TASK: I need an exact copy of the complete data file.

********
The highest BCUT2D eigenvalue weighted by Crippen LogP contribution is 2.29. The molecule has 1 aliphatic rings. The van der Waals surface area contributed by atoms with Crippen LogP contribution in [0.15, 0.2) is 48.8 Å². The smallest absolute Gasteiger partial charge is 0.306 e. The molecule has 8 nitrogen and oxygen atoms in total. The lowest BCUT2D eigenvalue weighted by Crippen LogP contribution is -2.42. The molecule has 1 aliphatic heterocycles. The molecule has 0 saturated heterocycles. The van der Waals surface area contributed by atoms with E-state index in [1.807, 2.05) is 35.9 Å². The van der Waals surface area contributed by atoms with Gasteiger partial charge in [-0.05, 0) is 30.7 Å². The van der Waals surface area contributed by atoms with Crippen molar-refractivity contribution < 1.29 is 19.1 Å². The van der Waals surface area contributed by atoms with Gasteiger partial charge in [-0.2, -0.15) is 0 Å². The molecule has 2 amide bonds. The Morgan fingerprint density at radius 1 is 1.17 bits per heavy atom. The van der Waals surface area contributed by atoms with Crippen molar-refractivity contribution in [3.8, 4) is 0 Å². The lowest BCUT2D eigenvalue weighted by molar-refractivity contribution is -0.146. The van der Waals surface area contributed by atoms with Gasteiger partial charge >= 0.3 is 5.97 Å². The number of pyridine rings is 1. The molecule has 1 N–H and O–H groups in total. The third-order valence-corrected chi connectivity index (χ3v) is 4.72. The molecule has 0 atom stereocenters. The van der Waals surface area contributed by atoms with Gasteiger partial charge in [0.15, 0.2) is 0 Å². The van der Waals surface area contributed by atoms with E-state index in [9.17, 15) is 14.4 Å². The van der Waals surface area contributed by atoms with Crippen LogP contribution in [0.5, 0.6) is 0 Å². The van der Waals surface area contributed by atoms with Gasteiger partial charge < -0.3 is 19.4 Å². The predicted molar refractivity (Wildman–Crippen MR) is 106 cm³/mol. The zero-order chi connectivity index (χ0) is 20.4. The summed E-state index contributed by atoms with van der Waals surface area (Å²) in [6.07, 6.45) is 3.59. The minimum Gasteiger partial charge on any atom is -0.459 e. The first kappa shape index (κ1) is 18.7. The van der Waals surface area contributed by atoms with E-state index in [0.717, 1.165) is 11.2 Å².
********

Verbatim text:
The highest BCUT2D eigenvalue weighted by Crippen LogP contribution is 2.29. The molecule has 1 aliphatic rings. The van der Waals surface area contributed by atoms with Crippen LogP contribution in [0.15, 0.2) is 48.8 Å². The smallest absolute Gasteiger partial charge is 0.306 e. The molecule has 8 nitrogen and oxygen atoms in total. The lowest BCUT2D eigenvalue weighted by Crippen LogP contribution is -2.42. The molecule has 1 aliphatic heterocycles. The molecule has 0 saturated heterocycles. The van der Waals surface area contributed by atoms with E-state index in [1.807, 2.05) is 35.9 Å². The van der Waals surface area contributed by atoms with Gasteiger partial charge in [-0.05, 0) is 30.7 Å². The van der Waals surface area contributed by atoms with Crippen molar-refractivity contribution < 1.29 is 19.1 Å². The van der Waals surface area contributed by atoms with Gasteiger partial charge in [-0.2, -0.15) is 0 Å². The molecule has 2 amide bonds. The Morgan fingerprint density at radius 1 is 1.17 bits per heavy atom. The van der Waals surface area contributed by atoms with Crippen molar-refractivity contribution in [3.8, 4) is 0 Å². The lowest BCUT2D eigenvalue weighted by molar-refractivity contribution is -0.146. The van der Waals surface area contributed by atoms with Gasteiger partial charge >= 0.3 is 5.97 Å². The number of pyridine rings is 1. The molecule has 1 N–H and O–H groups in total. The third-order valence-corrected chi connectivity index (χ3v) is 4.72. The molecule has 0 atom stereocenters. The van der Waals surface area contributed by atoms with Gasteiger partial charge in [0.15, 0.2) is 0 Å². The van der Waals surface area contributed by atoms with E-state index in [9.17, 15) is 14.4 Å². The van der Waals surface area contributed by atoms with Crippen LogP contribution in [0.5, 0.6) is 0 Å². The van der Waals surface area contributed by atoms with Gasteiger partial charge < -0.3 is 19.4 Å². The predicted molar refractivity (Wildman–Crippen MR) is 106 cm³/mol. The zero-order chi connectivity index (χ0) is 20.4. The summed E-state index contributed by atoms with van der Waals surface area (Å²) in [6.07, 6.45) is 3.59. The minimum Gasteiger partial charge on any atom is -0.459 e. The first kappa shape index (κ1) is 18.7. The van der Waals surface area contributed by atoms with E-state index in [0.717, 1.165) is 11.2 Å².